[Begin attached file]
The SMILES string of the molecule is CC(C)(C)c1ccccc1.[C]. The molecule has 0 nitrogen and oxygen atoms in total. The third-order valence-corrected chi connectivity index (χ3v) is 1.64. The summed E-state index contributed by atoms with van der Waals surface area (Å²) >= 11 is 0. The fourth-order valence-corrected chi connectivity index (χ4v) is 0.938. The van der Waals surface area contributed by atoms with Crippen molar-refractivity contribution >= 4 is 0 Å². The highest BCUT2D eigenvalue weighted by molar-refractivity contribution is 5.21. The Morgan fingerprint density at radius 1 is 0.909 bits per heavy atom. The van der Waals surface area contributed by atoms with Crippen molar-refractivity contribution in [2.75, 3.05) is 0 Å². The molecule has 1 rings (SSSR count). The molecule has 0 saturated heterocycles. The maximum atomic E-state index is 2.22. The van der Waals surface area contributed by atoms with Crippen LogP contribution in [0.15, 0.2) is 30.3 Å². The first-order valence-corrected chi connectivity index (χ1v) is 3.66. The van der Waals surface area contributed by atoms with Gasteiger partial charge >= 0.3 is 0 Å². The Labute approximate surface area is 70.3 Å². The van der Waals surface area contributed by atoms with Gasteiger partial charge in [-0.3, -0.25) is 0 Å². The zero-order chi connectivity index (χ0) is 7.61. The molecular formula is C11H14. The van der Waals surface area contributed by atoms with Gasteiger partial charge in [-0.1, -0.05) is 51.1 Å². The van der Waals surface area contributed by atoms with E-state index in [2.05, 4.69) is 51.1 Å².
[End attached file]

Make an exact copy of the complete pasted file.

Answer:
The SMILES string of the molecule is CC(C)(C)c1ccccc1.[C]. The molecule has 0 nitrogen and oxygen atoms in total. The third-order valence-corrected chi connectivity index (χ3v) is 1.64. The summed E-state index contributed by atoms with van der Waals surface area (Å²) >= 11 is 0. The fourth-order valence-corrected chi connectivity index (χ4v) is 0.938. The van der Waals surface area contributed by atoms with Crippen molar-refractivity contribution >= 4 is 0 Å². The highest BCUT2D eigenvalue weighted by molar-refractivity contribution is 5.21. The Morgan fingerprint density at radius 1 is 0.909 bits per heavy atom. The van der Waals surface area contributed by atoms with Crippen molar-refractivity contribution in [2.75, 3.05) is 0 Å². The molecule has 1 rings (SSSR count). The molecule has 0 saturated heterocycles. The maximum atomic E-state index is 2.22. The van der Waals surface area contributed by atoms with Crippen LogP contribution in [0.15, 0.2) is 30.3 Å². The first-order valence-corrected chi connectivity index (χ1v) is 3.66. The van der Waals surface area contributed by atoms with Gasteiger partial charge >= 0.3 is 0 Å². The Labute approximate surface area is 70.3 Å². The van der Waals surface area contributed by atoms with Gasteiger partial charge in [-0.3, -0.25) is 0 Å². The zero-order chi connectivity index (χ0) is 7.61. The molecular formula is C11H14. The van der Waals surface area contributed by atoms with Gasteiger partial charge in [-0.1, -0.05) is 51.1 Å². The van der Waals surface area contributed by atoms with E-state index in [2.05, 4.69) is 51.1 Å².